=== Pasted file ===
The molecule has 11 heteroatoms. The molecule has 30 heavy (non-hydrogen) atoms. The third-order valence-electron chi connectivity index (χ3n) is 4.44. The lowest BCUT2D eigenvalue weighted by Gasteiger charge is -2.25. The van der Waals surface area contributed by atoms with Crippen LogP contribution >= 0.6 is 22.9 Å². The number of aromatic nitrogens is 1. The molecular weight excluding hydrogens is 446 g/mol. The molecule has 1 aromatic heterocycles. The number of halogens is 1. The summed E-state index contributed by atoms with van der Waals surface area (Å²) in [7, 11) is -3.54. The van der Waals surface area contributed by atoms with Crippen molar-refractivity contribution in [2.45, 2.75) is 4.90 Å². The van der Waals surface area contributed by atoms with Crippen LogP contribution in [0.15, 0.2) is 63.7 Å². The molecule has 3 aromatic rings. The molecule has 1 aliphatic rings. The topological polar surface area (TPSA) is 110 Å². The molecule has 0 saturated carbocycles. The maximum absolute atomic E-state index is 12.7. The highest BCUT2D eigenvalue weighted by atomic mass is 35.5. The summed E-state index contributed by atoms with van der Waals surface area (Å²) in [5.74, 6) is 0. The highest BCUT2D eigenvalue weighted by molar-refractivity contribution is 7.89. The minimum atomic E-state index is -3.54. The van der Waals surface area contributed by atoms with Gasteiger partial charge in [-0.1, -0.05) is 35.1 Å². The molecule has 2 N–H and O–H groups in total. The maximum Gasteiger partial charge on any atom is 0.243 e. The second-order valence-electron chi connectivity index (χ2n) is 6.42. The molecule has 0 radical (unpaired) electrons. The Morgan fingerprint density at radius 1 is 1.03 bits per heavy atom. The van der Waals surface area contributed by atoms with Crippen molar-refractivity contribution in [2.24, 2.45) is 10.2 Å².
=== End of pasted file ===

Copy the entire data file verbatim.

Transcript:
The molecule has 11 heteroatoms. The molecule has 30 heavy (non-hydrogen) atoms. The third-order valence-electron chi connectivity index (χ3n) is 4.44. The lowest BCUT2D eigenvalue weighted by Gasteiger charge is -2.25. The van der Waals surface area contributed by atoms with Crippen LogP contribution >= 0.6 is 22.9 Å². The number of aromatic nitrogens is 1. The molecular weight excluding hydrogens is 446 g/mol. The molecule has 1 aromatic heterocycles. The number of halogens is 1. The summed E-state index contributed by atoms with van der Waals surface area (Å²) in [7, 11) is -3.54. The van der Waals surface area contributed by atoms with Crippen molar-refractivity contribution in [2.45, 2.75) is 4.90 Å². The van der Waals surface area contributed by atoms with Crippen LogP contribution in [0.15, 0.2) is 63.7 Å². The molecule has 3 aromatic rings. The molecule has 1 aliphatic rings. The topological polar surface area (TPSA) is 110 Å². The molecule has 0 saturated carbocycles. The maximum absolute atomic E-state index is 12.7. The highest BCUT2D eigenvalue weighted by atomic mass is 35.5. The summed E-state index contributed by atoms with van der Waals surface area (Å²) in [5.74, 6) is 0. The highest BCUT2D eigenvalue weighted by molar-refractivity contribution is 7.89. The minimum atomic E-state index is -3.54. The van der Waals surface area contributed by atoms with Gasteiger partial charge in [-0.1, -0.05) is 35.1 Å². The molecule has 2 N–H and O–H groups in total. The maximum Gasteiger partial charge on any atom is 0.243 e. The second-order valence-electron chi connectivity index (χ2n) is 6.42. The molecule has 0 radical (unpaired) electrons. The Morgan fingerprint density at radius 1 is 1.03 bits per heavy atom. The van der Waals surface area contributed by atoms with Crippen molar-refractivity contribution in [2.24, 2.45) is 10.2 Å².